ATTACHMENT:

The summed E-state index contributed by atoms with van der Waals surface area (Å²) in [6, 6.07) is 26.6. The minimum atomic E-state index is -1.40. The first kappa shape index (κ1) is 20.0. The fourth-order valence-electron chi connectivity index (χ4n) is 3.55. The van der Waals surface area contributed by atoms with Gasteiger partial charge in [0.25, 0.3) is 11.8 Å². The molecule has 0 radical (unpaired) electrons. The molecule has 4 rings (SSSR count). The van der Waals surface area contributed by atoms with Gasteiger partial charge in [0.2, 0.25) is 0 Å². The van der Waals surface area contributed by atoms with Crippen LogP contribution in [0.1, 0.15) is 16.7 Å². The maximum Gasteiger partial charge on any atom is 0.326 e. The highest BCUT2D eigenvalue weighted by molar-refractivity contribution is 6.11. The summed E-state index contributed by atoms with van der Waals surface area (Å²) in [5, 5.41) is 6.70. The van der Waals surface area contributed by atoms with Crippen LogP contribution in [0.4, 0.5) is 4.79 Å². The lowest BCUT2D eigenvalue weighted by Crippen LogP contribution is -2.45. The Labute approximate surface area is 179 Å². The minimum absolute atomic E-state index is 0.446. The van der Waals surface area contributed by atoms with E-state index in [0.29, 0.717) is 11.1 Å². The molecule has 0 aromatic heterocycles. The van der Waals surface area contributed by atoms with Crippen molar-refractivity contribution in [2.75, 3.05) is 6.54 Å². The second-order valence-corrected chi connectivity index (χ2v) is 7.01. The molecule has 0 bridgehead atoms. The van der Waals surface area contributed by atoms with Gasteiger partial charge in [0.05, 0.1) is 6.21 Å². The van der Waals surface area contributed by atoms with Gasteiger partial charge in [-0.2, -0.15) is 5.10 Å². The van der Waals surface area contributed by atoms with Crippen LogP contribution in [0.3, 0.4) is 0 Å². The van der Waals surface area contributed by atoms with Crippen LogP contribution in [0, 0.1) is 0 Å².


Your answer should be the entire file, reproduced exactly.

The summed E-state index contributed by atoms with van der Waals surface area (Å²) in [6, 6.07) is 26.6. The minimum atomic E-state index is -1.40. The first kappa shape index (κ1) is 20.0. The fourth-order valence-electron chi connectivity index (χ4n) is 3.55. The van der Waals surface area contributed by atoms with Gasteiger partial charge in [0.25, 0.3) is 11.8 Å². The molecule has 0 radical (unpaired) electrons. The molecule has 4 rings (SSSR count). The van der Waals surface area contributed by atoms with Gasteiger partial charge in [0.2, 0.25) is 0 Å². The van der Waals surface area contributed by atoms with Crippen LogP contribution in [0.1, 0.15) is 16.7 Å². The maximum Gasteiger partial charge on any atom is 0.326 e. The highest BCUT2D eigenvalue weighted by molar-refractivity contribution is 6.11. The summed E-state index contributed by atoms with van der Waals surface area (Å²) in [5, 5.41) is 6.70. The van der Waals surface area contributed by atoms with Crippen LogP contribution in [0.4, 0.5) is 4.79 Å². The lowest BCUT2D eigenvalue weighted by Crippen LogP contribution is -2.45. The Labute approximate surface area is 179 Å². The minimum absolute atomic E-state index is 0.446. The van der Waals surface area contributed by atoms with E-state index in [0.29, 0.717) is 11.1 Å². The molecule has 0 aromatic heterocycles. The van der Waals surface area contributed by atoms with Crippen molar-refractivity contribution in [2.75, 3.05) is 6.54 Å². The second-order valence-corrected chi connectivity index (χ2v) is 7.01. The molecule has 0 bridgehead atoms. The van der Waals surface area contributed by atoms with Gasteiger partial charge in [0.05, 0.1) is 6.21 Å². The van der Waals surface area contributed by atoms with Gasteiger partial charge in [-0.2, -0.15) is 5.10 Å². The van der Waals surface area contributed by atoms with Crippen LogP contribution in [0.3, 0.4) is 0 Å². The van der Waals surface area contributed by atoms with Crippen LogP contribution in [0, 0.1) is 0 Å².